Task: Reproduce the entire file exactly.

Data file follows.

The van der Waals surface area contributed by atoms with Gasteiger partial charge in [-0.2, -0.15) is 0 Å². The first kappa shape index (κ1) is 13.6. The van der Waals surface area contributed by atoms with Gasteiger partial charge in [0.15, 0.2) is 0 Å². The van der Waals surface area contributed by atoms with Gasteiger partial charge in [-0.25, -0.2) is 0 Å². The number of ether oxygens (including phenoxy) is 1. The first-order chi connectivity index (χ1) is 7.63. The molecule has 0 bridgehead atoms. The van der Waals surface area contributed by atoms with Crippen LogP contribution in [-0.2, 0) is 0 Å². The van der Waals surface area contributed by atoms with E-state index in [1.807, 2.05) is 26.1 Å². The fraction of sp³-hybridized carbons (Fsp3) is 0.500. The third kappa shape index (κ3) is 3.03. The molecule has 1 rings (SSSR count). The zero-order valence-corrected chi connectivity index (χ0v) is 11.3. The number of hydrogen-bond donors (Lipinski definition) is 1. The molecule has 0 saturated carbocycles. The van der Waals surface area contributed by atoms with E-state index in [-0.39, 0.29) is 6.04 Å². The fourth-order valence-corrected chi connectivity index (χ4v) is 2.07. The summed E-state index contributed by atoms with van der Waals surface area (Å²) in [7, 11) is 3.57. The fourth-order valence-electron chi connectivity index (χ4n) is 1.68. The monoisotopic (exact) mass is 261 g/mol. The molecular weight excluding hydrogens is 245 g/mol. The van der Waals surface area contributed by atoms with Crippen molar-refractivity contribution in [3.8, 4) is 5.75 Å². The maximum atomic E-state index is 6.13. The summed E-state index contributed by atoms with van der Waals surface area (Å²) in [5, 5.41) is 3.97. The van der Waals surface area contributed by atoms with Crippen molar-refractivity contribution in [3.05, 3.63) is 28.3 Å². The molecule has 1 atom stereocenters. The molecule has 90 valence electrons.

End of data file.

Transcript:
The van der Waals surface area contributed by atoms with Gasteiger partial charge in [-0.2, -0.15) is 0 Å². The first kappa shape index (κ1) is 13.6. The van der Waals surface area contributed by atoms with Gasteiger partial charge in [0.15, 0.2) is 0 Å². The van der Waals surface area contributed by atoms with Gasteiger partial charge in [-0.25, -0.2) is 0 Å². The number of ether oxygens (including phenoxy) is 1. The first-order chi connectivity index (χ1) is 7.63. The molecule has 0 bridgehead atoms. The van der Waals surface area contributed by atoms with Crippen LogP contribution in [-0.2, 0) is 0 Å². The van der Waals surface area contributed by atoms with E-state index in [1.807, 2.05) is 26.1 Å². The fraction of sp³-hybridized carbons (Fsp3) is 0.500. The third kappa shape index (κ3) is 3.03. The molecule has 1 rings (SSSR count). The zero-order valence-corrected chi connectivity index (χ0v) is 11.3. The number of hydrogen-bond donors (Lipinski definition) is 1. The molecule has 0 saturated carbocycles. The van der Waals surface area contributed by atoms with E-state index in [-0.39, 0.29) is 6.04 Å². The fourth-order valence-corrected chi connectivity index (χ4v) is 2.07. The summed E-state index contributed by atoms with van der Waals surface area (Å²) in [7, 11) is 3.57. The fourth-order valence-electron chi connectivity index (χ4n) is 1.68. The monoisotopic (exact) mass is 261 g/mol. The molecular weight excluding hydrogens is 245 g/mol. The van der Waals surface area contributed by atoms with Crippen molar-refractivity contribution in [3.8, 4) is 5.75 Å². The maximum atomic E-state index is 6.13. The summed E-state index contributed by atoms with van der Waals surface area (Å²) in [5, 5.41) is 3.97. The van der Waals surface area contributed by atoms with Crippen molar-refractivity contribution in [3.05, 3.63) is 28.3 Å². The molecule has 1 atom stereocenters. The molecule has 90 valence electrons.